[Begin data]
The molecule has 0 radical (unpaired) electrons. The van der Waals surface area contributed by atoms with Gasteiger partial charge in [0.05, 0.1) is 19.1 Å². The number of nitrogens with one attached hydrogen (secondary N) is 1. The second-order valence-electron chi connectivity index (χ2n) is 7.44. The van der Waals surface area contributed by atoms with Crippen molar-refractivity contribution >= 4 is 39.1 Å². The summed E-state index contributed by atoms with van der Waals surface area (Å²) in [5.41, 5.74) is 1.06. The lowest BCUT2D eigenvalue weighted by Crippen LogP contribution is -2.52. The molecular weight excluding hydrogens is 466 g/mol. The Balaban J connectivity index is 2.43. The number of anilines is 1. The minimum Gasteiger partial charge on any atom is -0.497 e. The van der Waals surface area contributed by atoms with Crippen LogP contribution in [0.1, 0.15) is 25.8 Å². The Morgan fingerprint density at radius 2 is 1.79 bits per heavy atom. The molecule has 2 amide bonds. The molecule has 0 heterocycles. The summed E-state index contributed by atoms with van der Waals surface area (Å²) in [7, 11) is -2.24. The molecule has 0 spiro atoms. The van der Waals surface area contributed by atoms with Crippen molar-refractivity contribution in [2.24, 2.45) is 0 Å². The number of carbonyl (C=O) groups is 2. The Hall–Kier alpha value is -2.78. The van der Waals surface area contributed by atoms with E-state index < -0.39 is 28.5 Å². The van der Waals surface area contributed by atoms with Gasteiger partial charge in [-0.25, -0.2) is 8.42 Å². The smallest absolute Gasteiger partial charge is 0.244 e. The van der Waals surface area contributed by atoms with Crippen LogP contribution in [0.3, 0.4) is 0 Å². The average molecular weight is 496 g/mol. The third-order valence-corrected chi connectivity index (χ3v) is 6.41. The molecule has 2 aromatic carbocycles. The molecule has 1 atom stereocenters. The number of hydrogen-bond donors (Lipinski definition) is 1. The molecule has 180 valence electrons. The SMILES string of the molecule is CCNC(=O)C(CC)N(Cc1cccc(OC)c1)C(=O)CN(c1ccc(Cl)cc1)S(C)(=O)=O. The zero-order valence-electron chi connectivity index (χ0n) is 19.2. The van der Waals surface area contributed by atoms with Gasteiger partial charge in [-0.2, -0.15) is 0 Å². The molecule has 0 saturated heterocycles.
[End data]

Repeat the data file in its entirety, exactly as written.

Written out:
The molecule has 0 radical (unpaired) electrons. The van der Waals surface area contributed by atoms with Gasteiger partial charge in [0.05, 0.1) is 19.1 Å². The number of nitrogens with one attached hydrogen (secondary N) is 1. The second-order valence-electron chi connectivity index (χ2n) is 7.44. The van der Waals surface area contributed by atoms with Crippen molar-refractivity contribution >= 4 is 39.1 Å². The summed E-state index contributed by atoms with van der Waals surface area (Å²) in [5.41, 5.74) is 1.06. The lowest BCUT2D eigenvalue weighted by Crippen LogP contribution is -2.52. The molecular weight excluding hydrogens is 466 g/mol. The Balaban J connectivity index is 2.43. The number of anilines is 1. The minimum Gasteiger partial charge on any atom is -0.497 e. The van der Waals surface area contributed by atoms with Crippen LogP contribution in [0.1, 0.15) is 25.8 Å². The Morgan fingerprint density at radius 2 is 1.79 bits per heavy atom. The molecule has 2 amide bonds. The molecule has 0 heterocycles. The summed E-state index contributed by atoms with van der Waals surface area (Å²) in [7, 11) is -2.24. The molecule has 0 spiro atoms. The van der Waals surface area contributed by atoms with Crippen molar-refractivity contribution in [2.24, 2.45) is 0 Å². The number of carbonyl (C=O) groups is 2. The Hall–Kier alpha value is -2.78. The van der Waals surface area contributed by atoms with E-state index < -0.39 is 28.5 Å². The van der Waals surface area contributed by atoms with Gasteiger partial charge in [-0.25, -0.2) is 8.42 Å². The smallest absolute Gasteiger partial charge is 0.244 e. The van der Waals surface area contributed by atoms with Crippen LogP contribution in [0.3, 0.4) is 0 Å². The average molecular weight is 496 g/mol. The third-order valence-corrected chi connectivity index (χ3v) is 6.41. The molecule has 2 aromatic carbocycles. The molecule has 1 atom stereocenters. The number of hydrogen-bond donors (Lipinski definition) is 1. The molecule has 180 valence electrons. The SMILES string of the molecule is CCNC(=O)C(CC)N(Cc1cccc(OC)c1)C(=O)CN(c1ccc(Cl)cc1)S(C)(=O)=O. The zero-order valence-electron chi connectivity index (χ0n) is 19.2. The van der Waals surface area contributed by atoms with Gasteiger partial charge in [-0.2, -0.15) is 0 Å². The molecule has 0 saturated heterocycles.